Harper's Encyclopedia of United States History (ed. Benson Lossing), Neutrality. (search)
ich had accidentally been stranded on the coast of France in November, 1807. The ground of condemnation was that the cargo consisted of merchandise of British origin. This served as a precedent for the confiscation of a large amount of American property on the sea Already Great Britain had exhibited her intended policy towards neutrals. When she heard of the secret provisions of the treaty of Tilsit, in anticipation of the supposed designs of France she sent a formidable naval force to Copenhagen and demanded (Sept. 2) the surrender of the Danish fleet, which being refused, it was seized by force, and the vessels taken to England. Her policy was further foreshadowed by an Order in Council (Nov 11, 1807) prohibiting any neutral trade with France or her allies—in other words, with the whole of Europe, Sweden excepted—unless through Great Britain. A colorable pretext for these orders was the Berlin decree. See embargo. In 1816 it was proposed to Spain to accept, on the part of t
Harper's Encyclopedia of United States History (ed. Benson Lossing), Parker, Sir Hyde 1739-1807 (search)
Parker, Sir Hyde 1739-1807 Naval officer; born in England in 1739; was in command of one of the ships which attacked New York City in 1776. He also participated in the capture of Savannah in 1778. He died in Copenhagen, Denmark, March 7, 1807.
Harper's Encyclopedia of United States History (ed. Benson Lossing), Treaties. (search)
a: Treaty of Friendship, commerce, navigationWashingtonJuly 10, 1851 Convention of Adjustment of claimsSan JoseJuly 2, 1860 Denmark: Convention of Friendship, commerce, navigationWashingtonApril 26, 1826 Convention of To indemnify the U. S.CopenhagenMar. 28, 1830 Convention of Discontinuance of Sound duesWashingtonApril 11, 1857 Convention of NaturalizationCopenhagenJuly 20, 1872 Dominican Republic: Convention of Amity, commerce, navigation, extraditionSanto DomingoFeb. 8, 1867 EcuadorCopenhagenJuly 20, 1872 Dominican Republic: Convention of Amity, commerce, navigation, extraditionSanto DomingoFeb. 8, 1867 Ecuador: Treaty of Friendship, commerce, navigationQuitoJune 13, 1839 Convention of Mutual adjustment of claimsGuayaquilNov. 25, 1862 Convention of NaturalizationWashingtonMay 6, 1872 Treaty of ExtraditionQuitoJune 28, 1872 Egypt: Convention of Concerning commerce and customsCairoNov. 16, 1884 France: Treaty of AllianceParisFeb. 6, 1778 Treaty of Amity and commerceParisFeb. 6, 1778 Convention of Payment of loanVersaillesJuly 16, 1782 Convention of Power of consulsVersaillesNov. 14, 1788 Con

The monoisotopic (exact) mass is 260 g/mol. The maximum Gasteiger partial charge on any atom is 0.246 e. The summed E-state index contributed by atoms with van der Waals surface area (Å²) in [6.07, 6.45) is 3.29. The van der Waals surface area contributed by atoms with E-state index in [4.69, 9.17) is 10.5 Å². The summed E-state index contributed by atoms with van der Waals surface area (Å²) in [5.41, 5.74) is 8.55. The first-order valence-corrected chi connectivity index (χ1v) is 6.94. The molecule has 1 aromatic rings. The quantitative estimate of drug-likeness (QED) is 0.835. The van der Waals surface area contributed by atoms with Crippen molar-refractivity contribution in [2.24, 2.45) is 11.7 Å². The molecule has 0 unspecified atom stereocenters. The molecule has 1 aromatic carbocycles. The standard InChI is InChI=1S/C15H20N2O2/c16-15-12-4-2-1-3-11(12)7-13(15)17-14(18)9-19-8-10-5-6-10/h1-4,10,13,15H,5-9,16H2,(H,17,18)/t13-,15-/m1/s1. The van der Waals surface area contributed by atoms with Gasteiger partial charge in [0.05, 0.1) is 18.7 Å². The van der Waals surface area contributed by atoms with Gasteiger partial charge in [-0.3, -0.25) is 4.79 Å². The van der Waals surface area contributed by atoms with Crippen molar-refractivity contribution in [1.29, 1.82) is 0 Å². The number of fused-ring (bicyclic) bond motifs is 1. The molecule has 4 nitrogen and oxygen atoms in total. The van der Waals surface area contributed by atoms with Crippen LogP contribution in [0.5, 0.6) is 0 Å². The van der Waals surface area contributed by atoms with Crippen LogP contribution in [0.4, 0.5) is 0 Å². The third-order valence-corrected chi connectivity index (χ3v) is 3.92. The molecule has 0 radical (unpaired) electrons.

Harper's Encyclopedia of United States History (ed. Benson Lossing), United States of America. (search)
sculptor.] Icelandic manuscripts mention a bishop in Vinland in 1121, and other voyages there in 1125, 1135 and......1147 Madoc, Prince of Wales, according to tradition, sails westward, and reports the discovery of a pleasant country. ......1170 [The tradition is further that he returns to this western country with ten ships, but is never heard of again.] [The fullest relation of these discoveries is the Codex Flatoiensis, written 1387-95, now preserved in the royal library at Copenhagen, found in a monastery on the island of Flato, on the western coast of Iceland.] Eskimos appear in Greenland......1349 Pizigani's map of the Atlantic......1367-73 Nicolo Zeno with three ships belonging to Sir Henry Sinclair, Earl of the Orkney Islands, visits Greenland and possibly Vinland......1394 Communication with Greenland ceases about......1400 Berthancourt settles the Canary islands......1402 Madeira Islands rediscovered by the Portuguese......1418-20 These islan